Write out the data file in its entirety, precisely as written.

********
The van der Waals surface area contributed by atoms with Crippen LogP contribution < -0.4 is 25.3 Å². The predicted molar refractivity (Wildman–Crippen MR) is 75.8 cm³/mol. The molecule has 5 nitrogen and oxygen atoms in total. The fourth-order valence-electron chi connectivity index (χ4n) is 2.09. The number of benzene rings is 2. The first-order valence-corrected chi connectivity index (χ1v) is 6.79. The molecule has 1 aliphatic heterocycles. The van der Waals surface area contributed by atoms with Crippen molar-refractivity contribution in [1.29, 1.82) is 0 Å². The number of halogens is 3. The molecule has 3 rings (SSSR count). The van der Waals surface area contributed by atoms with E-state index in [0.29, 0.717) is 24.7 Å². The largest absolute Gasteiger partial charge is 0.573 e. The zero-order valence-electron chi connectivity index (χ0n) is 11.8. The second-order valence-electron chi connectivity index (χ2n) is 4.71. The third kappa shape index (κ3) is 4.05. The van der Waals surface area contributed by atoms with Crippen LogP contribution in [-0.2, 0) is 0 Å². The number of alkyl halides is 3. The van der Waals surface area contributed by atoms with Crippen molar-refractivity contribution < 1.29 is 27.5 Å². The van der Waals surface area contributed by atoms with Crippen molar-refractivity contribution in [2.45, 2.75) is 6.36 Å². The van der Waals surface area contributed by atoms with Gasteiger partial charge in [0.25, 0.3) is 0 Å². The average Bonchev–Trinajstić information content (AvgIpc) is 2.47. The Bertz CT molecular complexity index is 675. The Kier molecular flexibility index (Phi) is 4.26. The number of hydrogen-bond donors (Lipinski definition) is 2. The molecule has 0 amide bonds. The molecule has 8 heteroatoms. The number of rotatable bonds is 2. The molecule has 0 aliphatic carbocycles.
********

The van der Waals surface area contributed by atoms with Crippen LogP contribution < -0.4 is 25.3 Å². The predicted molar refractivity (Wildman–Crippen MR) is 75.8 cm³/mol. The molecule has 5 nitrogen and oxygen atoms in total. The fourth-order valence-electron chi connectivity index (χ4n) is 2.09. The number of benzene rings is 2. The first-order valence-corrected chi connectivity index (χ1v) is 6.79. The molecule has 1 aliphatic heterocycles. The van der Waals surface area contributed by atoms with Crippen molar-refractivity contribution in [1.29, 1.82) is 0 Å². The number of halogens is 3. The molecule has 3 rings (SSSR count). The van der Waals surface area contributed by atoms with E-state index in [0.29, 0.717) is 24.7 Å². The largest absolute Gasteiger partial charge is 0.573 e. The zero-order valence-electron chi connectivity index (χ0n) is 11.8. The second-order valence-electron chi connectivity index (χ2n) is 4.71. The third kappa shape index (κ3) is 4.05. The van der Waals surface area contributed by atoms with Crippen LogP contribution in [-0.2, 0) is 0 Å². The number of alkyl halides is 3. The van der Waals surface area contributed by atoms with Crippen molar-refractivity contribution < 1.29 is 27.5 Å². The van der Waals surface area contributed by atoms with Crippen molar-refractivity contribution in [2.45, 2.75) is 6.36 Å². The van der Waals surface area contributed by atoms with Gasteiger partial charge in [0.25, 0.3) is 0 Å². The average Bonchev–Trinajstić information content (AvgIpc) is 2.47. The Bertz CT molecular complexity index is 675. The Kier molecular flexibility index (Phi) is 4.26. The number of hydrogen-bond donors (Lipinski definition) is 2. The molecule has 0 amide bonds. The molecule has 8 heteroatoms. The number of rotatable bonds is 2. The molecule has 0 aliphatic carbocycles.